image cache causes trouble, setInterval and innerHTML fail, together, to get me a new image

Discussion in 'Javascript' started by Jake Barnes, Dec 7, 2005.

  1. Jake Barnes

    Jake Barnes Guest

    I've a little webcam program that snaps a picture of me and uploads it
    every 20 seconds. It automatically uploads the image to my server. It
    always give the image the same name, and thus it overwrites the image
    that has been there for the last 20 seconds.

    People can, if they wish, hit the refresh button every 20 seconds, but
    I thought it would be fun to have a Javascript function that actually
    refreshed the image. However, this following function does not refresh
    the image. It seems to keep the same image, and never go back to the
    server's harddrive to see that the image has changed.

    <script type="text/javascript">
    function changeFrontImage() {
    var htmlString = "<img src='webcam/webcam32.jpg'>";
    var imageDiv = document.getElementById("imageDiv");
    imageDiv.innerHTML = htmlString;
    }
    changeFrontImage();
    setInterval("changeFrontImage()", 10000);
    </script>


    I looked at the page using a recent version of IE for PC and FireFox
    1.5 (the newest version) for the PC. Both work the first time. I don't
    think the function is failing, because when I check
    the FireFox Javascript console there are no errors reported related to
    this script. But the script doesn't go back to the server's harddrive
    to see that the image with the same name has now changed.

    Is there a way to turn off the image caching from Javascript?
     
    Jake Barnes, Dec 7, 2005
    #1
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  2. Jake Barnes

    VK Guest

    Jake Barnes wrote:
    > Is there a way to turn off the image caching from Javascript?


    Replace:
    var htmlString = "<img src='webcam/webcam32.jpg'>";

    to:
    var htmlString = "<img src='webcam/webcam32.jpg?rnd=" + (new
    Date()).getTime() + "'>";

    Enjoy! ;-)
     
    VK, Dec 7, 2005
    #2
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  3. Jake Barnes

    Jake Barnes Guest

    VK wrote:
    > Jake Barnes wrote:
    > > Is there a way to turn off the image caching from Javascript?

    >
    > Replace:
    > var htmlString = "<img src='webcam/webcam32.jpg'>";
    >
    > to:
    > var htmlString = "<img src='webcam/webcam32.jpg?rnd=" + (new
    > Date()).getTime() + "'>";
    >
    > Enjoy! ;-)



    I've never seen that before. What is rnd?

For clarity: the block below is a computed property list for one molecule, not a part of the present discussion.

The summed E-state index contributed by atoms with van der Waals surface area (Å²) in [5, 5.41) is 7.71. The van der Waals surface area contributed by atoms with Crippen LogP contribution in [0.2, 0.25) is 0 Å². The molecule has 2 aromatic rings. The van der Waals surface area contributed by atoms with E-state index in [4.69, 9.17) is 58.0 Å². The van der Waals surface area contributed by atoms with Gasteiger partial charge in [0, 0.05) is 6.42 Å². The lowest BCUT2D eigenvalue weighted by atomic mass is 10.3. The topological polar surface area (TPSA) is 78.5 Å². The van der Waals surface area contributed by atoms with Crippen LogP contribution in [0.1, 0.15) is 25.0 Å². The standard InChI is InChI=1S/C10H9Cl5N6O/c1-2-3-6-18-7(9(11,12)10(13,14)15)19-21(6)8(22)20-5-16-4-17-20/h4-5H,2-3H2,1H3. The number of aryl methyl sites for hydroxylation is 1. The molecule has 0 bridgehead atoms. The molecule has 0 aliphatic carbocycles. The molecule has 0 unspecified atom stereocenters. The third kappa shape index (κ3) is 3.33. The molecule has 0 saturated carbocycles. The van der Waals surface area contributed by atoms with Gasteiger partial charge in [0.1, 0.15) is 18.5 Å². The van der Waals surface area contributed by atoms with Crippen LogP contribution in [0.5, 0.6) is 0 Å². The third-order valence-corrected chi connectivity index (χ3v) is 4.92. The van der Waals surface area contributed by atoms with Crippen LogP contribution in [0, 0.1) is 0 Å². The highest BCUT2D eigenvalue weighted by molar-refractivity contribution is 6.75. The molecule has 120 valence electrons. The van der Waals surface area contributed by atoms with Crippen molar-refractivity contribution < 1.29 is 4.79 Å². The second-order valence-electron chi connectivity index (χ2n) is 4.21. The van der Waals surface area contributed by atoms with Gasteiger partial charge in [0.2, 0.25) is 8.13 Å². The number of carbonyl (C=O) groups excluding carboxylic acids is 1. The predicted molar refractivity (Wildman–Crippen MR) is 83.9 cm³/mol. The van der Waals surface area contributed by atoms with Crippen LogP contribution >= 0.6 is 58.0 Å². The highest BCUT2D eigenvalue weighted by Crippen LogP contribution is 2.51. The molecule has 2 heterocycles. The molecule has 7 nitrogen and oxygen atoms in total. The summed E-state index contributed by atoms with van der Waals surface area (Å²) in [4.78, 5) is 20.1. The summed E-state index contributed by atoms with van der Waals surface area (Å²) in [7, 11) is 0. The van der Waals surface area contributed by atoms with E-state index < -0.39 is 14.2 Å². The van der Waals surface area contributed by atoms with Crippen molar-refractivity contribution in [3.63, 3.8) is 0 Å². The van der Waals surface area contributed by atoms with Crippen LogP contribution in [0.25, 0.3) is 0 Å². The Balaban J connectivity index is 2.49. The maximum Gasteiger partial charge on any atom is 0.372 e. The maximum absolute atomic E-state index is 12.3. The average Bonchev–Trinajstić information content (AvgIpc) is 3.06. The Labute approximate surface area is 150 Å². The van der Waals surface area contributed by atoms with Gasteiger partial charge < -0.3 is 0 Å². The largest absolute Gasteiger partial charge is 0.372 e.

Jake Barnes, Dec 7, 2005
    #3
  4. Jake Barnes

    web.dev Guest

    Jake Barnes wrote:
    > I've a little webcam program that snaps a picture of me and uploads it
    > every 20 seconds. It automatically uploads the image to my server. It
    > always give the image the same name, and thus it overwrites the image
    > that has been there for the last 20 seconds.
    >
    > People can, if they wish, hit the refresh button every 20 seconds, but
    > I thought it would be fun to have a Javascript function that actually
    > refreshed the image. However, this following function does not refresh
    > the image. It seems to keep the same image, and never go back to the
    > server's harddrive to see that the image has changed.


    Think about what you've just said. The image only changes (once 20
    seconds is up), when you do page refresh. What you're doing however,
    is not doing a page refresh, which means you're not sending a request
    to retrieve a new image, rather you are just referring to the same
    image that has been cached.

    > <script type="text/javascript">
    > function changeFrontImage() {
    > var htmlString = "<img src='webcam/webcam32.jpg'>";
    > var imageDiv = document.getElementById("imageDiv");
    > imageDiv.innerHTML = htmlString;
    > }


    Therefore, my proposed solution is this, try reloading the page with
    javascript instead.

    Try one of these following methods within your function instead:

    location.reload();
    or
    location.href = "pagename.html?";
     
    web.dev, Dec 7, 2005
    #4
  5. Jake Barnes

    Evertjan. Guest

    Jake Barnes wrote on 07 dec 2005 in comp.lang.javascript:

    >
    > VK wrote:
    >> Jake Barnes wrote: